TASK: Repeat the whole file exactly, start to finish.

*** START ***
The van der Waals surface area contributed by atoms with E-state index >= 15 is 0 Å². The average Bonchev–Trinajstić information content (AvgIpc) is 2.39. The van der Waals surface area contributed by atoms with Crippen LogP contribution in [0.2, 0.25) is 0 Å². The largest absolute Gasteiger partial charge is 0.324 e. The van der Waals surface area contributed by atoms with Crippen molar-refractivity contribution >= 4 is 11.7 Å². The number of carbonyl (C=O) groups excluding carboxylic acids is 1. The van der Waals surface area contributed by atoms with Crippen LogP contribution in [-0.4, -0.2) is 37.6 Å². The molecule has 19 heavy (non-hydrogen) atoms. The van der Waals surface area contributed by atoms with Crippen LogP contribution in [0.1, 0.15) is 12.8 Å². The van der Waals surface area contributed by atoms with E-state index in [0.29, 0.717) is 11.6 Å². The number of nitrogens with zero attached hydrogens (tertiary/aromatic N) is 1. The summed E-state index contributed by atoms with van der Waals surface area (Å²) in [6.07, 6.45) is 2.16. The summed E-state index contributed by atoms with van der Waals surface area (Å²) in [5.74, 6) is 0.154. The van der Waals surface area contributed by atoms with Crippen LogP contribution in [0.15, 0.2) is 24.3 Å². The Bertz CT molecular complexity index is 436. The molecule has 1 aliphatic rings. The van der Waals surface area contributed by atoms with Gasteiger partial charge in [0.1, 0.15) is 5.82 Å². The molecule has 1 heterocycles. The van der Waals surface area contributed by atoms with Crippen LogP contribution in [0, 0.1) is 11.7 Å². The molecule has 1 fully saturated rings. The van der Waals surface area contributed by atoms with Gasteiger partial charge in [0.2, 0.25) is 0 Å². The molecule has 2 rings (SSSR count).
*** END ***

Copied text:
The van der Waals surface area contributed by atoms with E-state index >= 15 is 0 Å². The average Bonchev–Trinajstić information content (AvgIpc) is 2.39. The van der Waals surface area contributed by atoms with Crippen LogP contribution in [0.2, 0.25) is 0 Å². The largest absolute Gasteiger partial charge is 0.324 e. The van der Waals surface area contributed by atoms with Crippen molar-refractivity contribution >= 4 is 11.7 Å². The number of carbonyl (C=O) groups excluding carboxylic acids is 1. The van der Waals surface area contributed by atoms with Crippen LogP contribution in [-0.4, -0.2) is 37.6 Å². The molecule has 19 heavy (non-hydrogen) atoms. The van der Waals surface area contributed by atoms with Crippen LogP contribution in [0.1, 0.15) is 12.8 Å². The van der Waals surface area contributed by atoms with E-state index in [0.29, 0.717) is 11.6 Å². The number of nitrogens with zero attached hydrogens (tertiary/aromatic N) is 1. The summed E-state index contributed by atoms with van der Waals surface area (Å²) in [6.07, 6.45) is 2.16. The summed E-state index contributed by atoms with van der Waals surface area (Å²) in [5.74, 6) is 0.154. The van der Waals surface area contributed by atoms with Crippen LogP contribution in [0.15, 0.2) is 24.3 Å². The Bertz CT molecular complexity index is 436. The molecule has 1 aliphatic rings. The van der Waals surface area contributed by atoms with Gasteiger partial charge in [0.1, 0.15) is 5.82 Å². The molecule has 1 heterocycles. The van der Waals surface area contributed by atoms with Crippen LogP contribution in [0, 0.1) is 11.7 Å². The molecule has 1 fully saturated rings. The van der Waals surface area contributed by atoms with Gasteiger partial charge in [0.2, 0.25) is 0 Å². The molecule has 2 rings (SSSR count).